Even though the Fed rushed in to lower interest rates as early as September 2007, the credit boom had turned into a bust, and the meltdown was already underway. What followed was the so-called financial and economic crisis of 2008/2009.
This is not to say that the shape of the yield curve would be the only important factor in determining the direction of the stock market. It seems to be, however, a fairly important element in the working of today’s fractional reserve banking regime.
Banks actually extend loans to borrowers, loans that are not backed by real savings. In fact, banks literally create new money “ex nihilo” by extending loans to borrowers; they create new money out of thin air.
Such an artificial increase in the credit supply pushes market interest rates below their “natural level.” This, in turn, sets into motion an artificial boom: credit financed consumption and investment spending takes off.
The newly injected money drives up prices. In the last decades in particular asset prices, including stock prices, have been driven up by the relentless increase in credit and money issued by banks.
However, the boom must eventually end in a bust. This is what the economists of the Austrian School of Economics have, on sound economic reasoning, been pointing out. For instance, Murray N. Rothbard (1926 – 1996) noted:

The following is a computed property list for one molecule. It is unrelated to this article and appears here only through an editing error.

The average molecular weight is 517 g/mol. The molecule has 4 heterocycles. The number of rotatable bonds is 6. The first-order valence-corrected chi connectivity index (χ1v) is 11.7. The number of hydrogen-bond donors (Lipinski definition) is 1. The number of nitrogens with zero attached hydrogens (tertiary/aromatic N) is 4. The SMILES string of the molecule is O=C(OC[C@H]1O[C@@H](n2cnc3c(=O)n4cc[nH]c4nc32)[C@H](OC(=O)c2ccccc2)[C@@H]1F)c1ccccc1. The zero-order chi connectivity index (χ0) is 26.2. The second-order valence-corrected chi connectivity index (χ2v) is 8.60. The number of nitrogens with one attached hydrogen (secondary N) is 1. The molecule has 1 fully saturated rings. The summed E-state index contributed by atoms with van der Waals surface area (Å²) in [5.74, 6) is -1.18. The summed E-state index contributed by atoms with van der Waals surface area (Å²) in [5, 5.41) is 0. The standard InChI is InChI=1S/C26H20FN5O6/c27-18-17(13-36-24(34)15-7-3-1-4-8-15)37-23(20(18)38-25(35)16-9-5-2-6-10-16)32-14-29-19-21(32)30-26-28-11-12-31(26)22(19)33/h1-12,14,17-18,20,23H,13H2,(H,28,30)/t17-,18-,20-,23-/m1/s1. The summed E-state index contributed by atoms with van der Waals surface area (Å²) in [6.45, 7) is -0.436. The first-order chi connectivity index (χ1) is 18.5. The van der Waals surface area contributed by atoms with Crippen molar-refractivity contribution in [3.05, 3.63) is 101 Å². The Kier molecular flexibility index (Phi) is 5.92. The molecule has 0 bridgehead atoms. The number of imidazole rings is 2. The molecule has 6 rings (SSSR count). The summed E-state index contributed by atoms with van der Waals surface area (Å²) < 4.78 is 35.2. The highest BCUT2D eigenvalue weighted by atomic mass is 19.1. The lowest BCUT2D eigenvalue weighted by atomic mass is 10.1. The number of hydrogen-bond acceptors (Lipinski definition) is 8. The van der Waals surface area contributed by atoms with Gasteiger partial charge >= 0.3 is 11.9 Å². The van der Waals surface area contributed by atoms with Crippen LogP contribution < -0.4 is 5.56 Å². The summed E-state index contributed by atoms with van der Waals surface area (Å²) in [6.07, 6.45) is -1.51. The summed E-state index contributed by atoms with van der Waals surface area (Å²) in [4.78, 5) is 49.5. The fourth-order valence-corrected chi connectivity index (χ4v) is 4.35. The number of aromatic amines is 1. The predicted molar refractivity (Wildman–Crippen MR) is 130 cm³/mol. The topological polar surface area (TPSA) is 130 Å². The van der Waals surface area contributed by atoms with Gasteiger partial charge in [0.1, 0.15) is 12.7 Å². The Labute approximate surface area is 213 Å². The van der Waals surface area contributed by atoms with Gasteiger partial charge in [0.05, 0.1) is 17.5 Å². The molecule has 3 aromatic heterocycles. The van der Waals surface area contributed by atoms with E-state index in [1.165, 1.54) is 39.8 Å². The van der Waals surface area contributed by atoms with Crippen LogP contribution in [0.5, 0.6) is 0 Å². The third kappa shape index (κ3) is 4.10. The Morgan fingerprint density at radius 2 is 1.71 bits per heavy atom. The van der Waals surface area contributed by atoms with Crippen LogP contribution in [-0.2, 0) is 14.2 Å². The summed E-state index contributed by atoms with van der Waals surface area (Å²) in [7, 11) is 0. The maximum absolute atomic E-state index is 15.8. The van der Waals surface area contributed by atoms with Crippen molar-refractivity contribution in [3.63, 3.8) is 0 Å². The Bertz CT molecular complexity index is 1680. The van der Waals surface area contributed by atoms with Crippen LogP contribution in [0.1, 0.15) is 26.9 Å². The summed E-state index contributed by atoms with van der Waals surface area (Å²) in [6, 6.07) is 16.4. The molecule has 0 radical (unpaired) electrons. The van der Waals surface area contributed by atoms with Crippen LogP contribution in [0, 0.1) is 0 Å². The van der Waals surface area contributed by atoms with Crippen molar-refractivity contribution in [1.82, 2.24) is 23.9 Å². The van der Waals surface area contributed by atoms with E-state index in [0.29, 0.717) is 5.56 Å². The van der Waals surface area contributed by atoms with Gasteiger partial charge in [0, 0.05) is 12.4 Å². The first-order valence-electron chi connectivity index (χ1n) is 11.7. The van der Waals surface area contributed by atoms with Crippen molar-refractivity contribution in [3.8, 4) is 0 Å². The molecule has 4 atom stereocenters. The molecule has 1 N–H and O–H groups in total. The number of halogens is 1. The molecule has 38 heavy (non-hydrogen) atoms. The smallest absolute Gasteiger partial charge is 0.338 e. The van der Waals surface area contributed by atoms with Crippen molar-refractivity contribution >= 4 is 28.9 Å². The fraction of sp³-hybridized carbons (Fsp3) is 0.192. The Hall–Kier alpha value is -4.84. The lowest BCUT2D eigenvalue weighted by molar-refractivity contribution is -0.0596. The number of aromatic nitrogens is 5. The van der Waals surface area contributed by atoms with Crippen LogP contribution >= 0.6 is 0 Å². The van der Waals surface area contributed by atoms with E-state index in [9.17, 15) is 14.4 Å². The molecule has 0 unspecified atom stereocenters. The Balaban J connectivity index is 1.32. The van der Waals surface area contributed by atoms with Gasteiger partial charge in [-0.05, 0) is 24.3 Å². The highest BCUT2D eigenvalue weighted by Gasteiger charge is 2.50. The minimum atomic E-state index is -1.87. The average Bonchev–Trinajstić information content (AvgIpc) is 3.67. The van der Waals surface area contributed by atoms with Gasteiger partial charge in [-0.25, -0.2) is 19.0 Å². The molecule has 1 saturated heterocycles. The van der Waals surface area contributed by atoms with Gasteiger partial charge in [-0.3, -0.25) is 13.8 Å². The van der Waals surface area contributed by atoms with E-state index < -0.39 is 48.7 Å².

Like the repeated doping of a horse, the boom is kept on its way and ahead of its inevitable comeuppance by repeated and accelerating doses of the stimulant of bank credit. It is only when bank credit expansion must finally stop or sharply slow down, either because the banks are getting shaky or because the public is getting restive at the continuing inflation, that retribution finally catches up with the boom. As soon as credit expansion stops, the piper must be paid, and the inevitable readjustments must liquidate the unsound over-investments of the boom and redirect the economy more toward consumer goods production. And, of course, the longer the boom is kept going, the greater the malinvestments that must be liquidated, and the more harrowing the readjustments that must be made.
In an effort to prevent the bust, central banks try to keep banks churning out ever more credit and money. To this effect, they seek to provide banks with the most favorable funding conditions possible. Pushing down interest rates is one thing.
Another thing is keeping the yield curve in positive shape by holding short-term rates down – this certainly spurs banks willingness and capabilities to engage in additional credit creation through which the boom gets going.
While central banks’ inflationary policies cannot go on indefinitely, they can actually continue for quite a while. In fact, an inflationary policy may last much longer than what one may consider economically and ethically desirable.
There are good reasons to be invested in stocks long-term, no doubt about that. But if the investor wants an early warning against an approaching bust, he or she should pay very close attention to credit market developments, and the development of yield curve in particular.